Big Mushy Happy Lump

Big Mushy Happy Lump (Sarah's Scribbles, #2)Big Mushy Happy Lump by Sarah Andersen
My rating: 3 of 5 stars

I liked this one a tad better than the first collection. Maybe 3.5. I especially liked the latter half which had additional commentary with the comics on the theme “I don’t know how to be a person.” That style continued with “Sadie (how I learned to get over myself and love cats)”, “The Sweater Thief”, and “19th Century Painters.”

Description: Sarah Andersen’s second comics collection picks up right where the first left off – huddled under a pile of blankets avoiding the responsibilities of the real world. These new comics (and illustrated personal essays!) follow the ups and downs of the unrelenting self-esteem roller coaster that is young adult life: budgeting woes, cramps, the nuances of sweater theft, and the joy of staying home all day with a box of pizza. All aboard.

Adulthood is a Myth

Adulthood Is a Myth (Sarah's Scribbles, #1)Adulthood Is a Myth by Sarah Andersen
My rating: 3 of 5 stars

A pleasant enough way to spend 15 minutes, but I’m probably not the audience for these. Mainly about being a young adult woman, coping with the every day stress of living, having periods, boyfriends, self-esteem issues, and social anxiety. As an introvert and a single woman I could identify with some of it and got a few chuckles. I picked this up because I do think the expectations we place on adulthood is “over-rated” and unrealistic, and I like bunnies. Wasn’t sure if the bunny was a pet, a stuffed animal, or a figment of her conscience, but since it talks to her I’m going with the latter.

Description: These comics document the wasting of entire beautiful weekends on the internet, the unbearable agony of holding hands on the street with a gorgeous guy, dreaming all day of getting home and back into pajamas, and wondering when, exactly, this adulthood thing begins. In other words, the horrors and awkwardnesses of young modern life.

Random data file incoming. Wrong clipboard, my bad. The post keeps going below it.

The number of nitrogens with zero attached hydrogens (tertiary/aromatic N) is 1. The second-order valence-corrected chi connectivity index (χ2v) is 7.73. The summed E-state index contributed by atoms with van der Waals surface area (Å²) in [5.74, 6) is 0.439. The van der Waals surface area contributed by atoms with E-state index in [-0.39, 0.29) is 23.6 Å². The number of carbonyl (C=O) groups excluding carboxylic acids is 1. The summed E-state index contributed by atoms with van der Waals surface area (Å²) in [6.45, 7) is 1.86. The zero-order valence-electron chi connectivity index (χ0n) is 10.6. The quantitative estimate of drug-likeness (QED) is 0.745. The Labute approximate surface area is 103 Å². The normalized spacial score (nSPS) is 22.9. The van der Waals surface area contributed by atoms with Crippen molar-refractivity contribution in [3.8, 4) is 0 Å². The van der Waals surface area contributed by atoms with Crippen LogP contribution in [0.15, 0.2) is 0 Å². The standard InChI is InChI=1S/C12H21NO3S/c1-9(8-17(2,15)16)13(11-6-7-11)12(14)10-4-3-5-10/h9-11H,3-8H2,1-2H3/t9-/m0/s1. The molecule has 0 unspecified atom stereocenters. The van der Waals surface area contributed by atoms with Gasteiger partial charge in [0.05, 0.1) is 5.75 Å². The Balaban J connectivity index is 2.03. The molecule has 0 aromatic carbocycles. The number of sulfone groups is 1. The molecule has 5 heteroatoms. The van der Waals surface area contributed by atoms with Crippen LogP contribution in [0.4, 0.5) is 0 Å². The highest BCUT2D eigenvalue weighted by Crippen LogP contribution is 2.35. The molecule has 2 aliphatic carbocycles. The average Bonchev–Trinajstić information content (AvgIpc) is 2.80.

The Hollow City

Hollow City (Miss Peregrine's Home for Peculiar Children, #2)Hollow City by Ransom Riggs

My rating: 3 of 5 stars

I’ll continue to be generous with this series and give it 3 stars, which is still a huge drop from the first book. I didn’t dislike it, but it had none of what made the first book such a memorable experience. I suppose for one thing, the world-building has been established, so we don’t have the mystery of figuring out what is going on. And while I still find the odd photos intriguing, the story is too much contrived by the photos instead of being an accompaniment to the story. While Jacob seems a little older and wiser in this book, there is not really any character development. The whole love story angle is very flat. I’m not a fan of cliff-hanger endings. It worked in the first book, and despite being a cliffhanger there was a sense of completion. This book just feels like “filler” material to me – enough to make a movie out of, but a pretty shallow plot for a book. Ransom Riggs writes well enough, and the historical setting is good, but I hope he will give more attention to plot and characters in the 3rd installment.